One of the first same-sex couples to be married in Seattle leaves City Hall, wikicommons photo
One of the first same-sex couples to be married in Seattle leaves City Hall, wikicommons photo

Compare that to the 2010 census, in which final estimates were that 19,000 same-sex households existed in Washington state, with about 3,000 of the folks in those households already married (presumably in states where it had already been legalized, or in Canada). The figures on new Washington state marriages means that about half of same-sex couples here have now legally married.

Wow! That was fast.

A health department spokesman told local radio station KPLU that “it’s clear that there was a pent-up demand early on, because in December 2012, the numbers were the largest we’ve seen. People wanted to take advantage of the law, so the minute that they could, they did.” (Click here for the KPLU story.)

Now what does all this portend, as we move from a long-standing cultural imagination that romantic, heterosexual monogamy (enshrined in marriage) now also includes romantic homosexual monogamy (enshrined in marriage).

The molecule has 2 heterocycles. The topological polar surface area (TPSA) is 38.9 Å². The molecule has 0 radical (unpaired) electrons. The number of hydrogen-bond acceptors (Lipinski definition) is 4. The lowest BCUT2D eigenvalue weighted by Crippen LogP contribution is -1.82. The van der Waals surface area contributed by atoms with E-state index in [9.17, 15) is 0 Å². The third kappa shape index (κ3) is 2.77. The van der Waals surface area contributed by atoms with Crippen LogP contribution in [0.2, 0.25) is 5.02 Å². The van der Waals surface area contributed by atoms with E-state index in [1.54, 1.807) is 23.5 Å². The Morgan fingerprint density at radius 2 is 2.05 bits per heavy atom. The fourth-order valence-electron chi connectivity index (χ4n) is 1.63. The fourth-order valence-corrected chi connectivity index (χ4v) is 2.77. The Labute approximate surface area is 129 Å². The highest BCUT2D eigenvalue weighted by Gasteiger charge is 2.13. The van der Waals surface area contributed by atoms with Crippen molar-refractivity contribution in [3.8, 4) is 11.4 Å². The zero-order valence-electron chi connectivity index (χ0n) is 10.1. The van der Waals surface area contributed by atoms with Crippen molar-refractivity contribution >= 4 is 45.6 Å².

It’s worth recalling (as I point out in the preface to the new edition of my book Gay Seattle) that in the 1970s, when the lesbian and gay movement began to gather momentum, practically no one was promoting marriage as a goal. The most important gay male writers of that period  — the members of the literary circle that came to be known as the “Violet Quill”–insisted that one of the main undertakings needed to be challenging the conventional social imaginations. In their novels, luminaries such as Andrew Holleran and Edmund White acknowledged the lure of domesticity represented by heterosexual marriages, but then immediately savaged it, arguing that an essential part of the very reason for the gay and lesbian movement was to challenge the privileges of straight marriage. David Bergman, in his book The Violet Hour: The Violet Quill and the Making of Gay Culture, points out that whatever sense marriage might make for heterosexuals, writers like Holleran and White and many others considered marriage “a formula for disaster in homosexual ones.”

And lest you think that was just the position of supposedly promiscuous gay men, lesbians were also delivering harsh socialist critiques of the way in which marriage represented the values of capitalism and property — and even harsher feminist critiques of the way it supported paternalism. Laurie Morton, a member of Seattle’s Radical Women, declared in a mid-1970s speech, for example, that map-new-key-cc9she had come to understand that “we gays are not persecuted as social outcasts because we are sick, or perverse, or child molesters as our oppressors would have us believe. . . . No, the roots of oppression go much deeper. The truth is that homosexuality challenges the most basic social institution in this system of private property and profit: the unit upon which capitalism is built–the heterosexual monogamous family.”